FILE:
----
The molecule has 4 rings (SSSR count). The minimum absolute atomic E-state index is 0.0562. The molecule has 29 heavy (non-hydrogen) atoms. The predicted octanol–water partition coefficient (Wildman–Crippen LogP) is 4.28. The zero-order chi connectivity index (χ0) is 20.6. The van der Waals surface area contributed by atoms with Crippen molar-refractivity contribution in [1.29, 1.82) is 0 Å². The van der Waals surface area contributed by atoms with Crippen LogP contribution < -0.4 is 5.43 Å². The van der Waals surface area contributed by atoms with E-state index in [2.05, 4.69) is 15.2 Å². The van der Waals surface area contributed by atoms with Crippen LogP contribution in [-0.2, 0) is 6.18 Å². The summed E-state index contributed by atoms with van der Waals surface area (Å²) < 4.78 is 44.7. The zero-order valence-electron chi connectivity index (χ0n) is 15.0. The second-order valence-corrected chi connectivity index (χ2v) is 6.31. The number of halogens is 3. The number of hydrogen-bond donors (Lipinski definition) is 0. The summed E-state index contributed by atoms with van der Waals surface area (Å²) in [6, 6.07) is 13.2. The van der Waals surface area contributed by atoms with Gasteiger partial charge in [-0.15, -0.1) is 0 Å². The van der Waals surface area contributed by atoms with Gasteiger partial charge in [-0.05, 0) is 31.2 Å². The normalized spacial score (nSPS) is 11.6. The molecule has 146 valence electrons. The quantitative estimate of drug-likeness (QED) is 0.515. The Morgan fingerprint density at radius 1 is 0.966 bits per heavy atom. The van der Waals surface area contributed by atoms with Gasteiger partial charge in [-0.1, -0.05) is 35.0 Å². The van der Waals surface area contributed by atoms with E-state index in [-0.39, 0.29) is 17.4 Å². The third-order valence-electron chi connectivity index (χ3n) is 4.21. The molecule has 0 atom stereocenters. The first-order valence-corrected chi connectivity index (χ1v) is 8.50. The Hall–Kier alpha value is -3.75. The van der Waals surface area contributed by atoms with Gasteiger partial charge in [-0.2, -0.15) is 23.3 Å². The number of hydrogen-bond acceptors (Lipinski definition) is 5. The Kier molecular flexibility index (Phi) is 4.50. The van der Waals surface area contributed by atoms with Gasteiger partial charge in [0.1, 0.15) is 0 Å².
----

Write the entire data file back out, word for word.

The molecule has 4 rings (SSSR count). The minimum absolute atomic E-state index is 0.0562. The molecule has 29 heavy (non-hydrogen) atoms. The predicted octanol–water partition coefficient (Wildman–Crippen LogP) is 4.28. The zero-order chi connectivity index (χ0) is 20.6. The van der Waals surface area contributed by atoms with Crippen molar-refractivity contribution in [1.29, 1.82) is 0 Å². The van der Waals surface area contributed by atoms with Crippen LogP contribution < -0.4 is 5.43 Å². The van der Waals surface area contributed by atoms with E-state index in [2.05, 4.69) is 15.2 Å². The van der Waals surface area contributed by atoms with Crippen LogP contribution in [-0.2, 0) is 6.18 Å². The summed E-state index contributed by atoms with van der Waals surface area (Å²) < 4.78 is 44.7. The zero-order valence-electron chi connectivity index (χ0n) is 15.0. The second-order valence-corrected chi connectivity index (χ2v) is 6.31. The number of halogens is 3. The number of hydrogen-bond donors (Lipinski definition) is 0. The summed E-state index contributed by atoms with van der Waals surface area (Å²) in [6, 6.07) is 13.2. The van der Waals surface area contributed by atoms with Gasteiger partial charge in [-0.15, -0.1) is 0 Å². The van der Waals surface area contributed by atoms with Gasteiger partial charge in [-0.05, 0) is 31.2 Å². The normalized spacial score (nSPS) is 11.6. The molecule has 146 valence electrons. The quantitative estimate of drug-likeness (QED) is 0.515. The Morgan fingerprint density at radius 1 is 0.966 bits per heavy atom. The van der Waals surface area contributed by atoms with Gasteiger partial charge in [-0.1, -0.05) is 35.0 Å². The van der Waals surface area contributed by atoms with E-state index in [-0.39, 0.29) is 17.4 Å². The third-order valence-electron chi connectivity index (χ3n) is 4.21. The molecule has 0 atom stereocenters. The first-order valence-corrected chi connectivity index (χ1v) is 8.50. The Hall–Kier alpha value is -3.75. The van der Waals surface area contributed by atoms with Gasteiger partial charge in [-0.2, -0.15) is 23.3 Å². The number of hydrogen-bond acceptors (Lipinski definition) is 5. The Kier molecular flexibility index (Phi) is 4.50. The van der Waals surface area contributed by atoms with Gasteiger partial charge in [0.1, 0.15) is 0 Å².